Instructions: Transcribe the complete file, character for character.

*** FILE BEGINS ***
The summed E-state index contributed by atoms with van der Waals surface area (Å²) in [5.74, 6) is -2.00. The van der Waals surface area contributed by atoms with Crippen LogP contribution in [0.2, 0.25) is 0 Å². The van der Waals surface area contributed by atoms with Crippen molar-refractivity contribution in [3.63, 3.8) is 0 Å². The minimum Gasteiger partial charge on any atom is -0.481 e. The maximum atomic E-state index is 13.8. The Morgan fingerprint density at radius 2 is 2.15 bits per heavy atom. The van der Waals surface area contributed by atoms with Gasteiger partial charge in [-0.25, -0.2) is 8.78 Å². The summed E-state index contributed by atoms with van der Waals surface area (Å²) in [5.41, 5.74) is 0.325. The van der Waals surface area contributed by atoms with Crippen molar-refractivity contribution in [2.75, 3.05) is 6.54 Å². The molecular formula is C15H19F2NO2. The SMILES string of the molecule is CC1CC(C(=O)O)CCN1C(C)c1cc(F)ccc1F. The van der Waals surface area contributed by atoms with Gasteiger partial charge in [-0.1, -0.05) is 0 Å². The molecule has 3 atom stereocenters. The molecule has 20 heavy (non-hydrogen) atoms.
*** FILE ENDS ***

The summed E-state index contributed by atoms with van der Waals surface area (Å²) in [5.74, 6) is -2.00. The van der Waals surface area contributed by atoms with Crippen LogP contribution in [0.2, 0.25) is 0 Å². The van der Waals surface area contributed by atoms with Crippen molar-refractivity contribution in [3.63, 3.8) is 0 Å². The minimum Gasteiger partial charge on any atom is -0.481 e. The maximum atomic E-state index is 13.8. The Morgan fingerprint density at radius 2 is 2.15 bits per heavy atom. The van der Waals surface area contributed by atoms with Gasteiger partial charge in [-0.25, -0.2) is 8.78 Å². The summed E-state index contributed by atoms with van der Waals surface area (Å²) in [5.41, 5.74) is 0.325. The van der Waals surface area contributed by atoms with Crippen molar-refractivity contribution in [2.75, 3.05) is 6.54 Å². The molecular formula is C15H19F2NO2. The SMILES string of the molecule is CC1CC(C(=O)O)CCN1C(C)c1cc(F)ccc1F. The van der Waals surface area contributed by atoms with Gasteiger partial charge in [-0.1, -0.05) is 0 Å². The molecule has 3 atom stereocenters. The molecule has 20 heavy (non-hydrogen) atoms.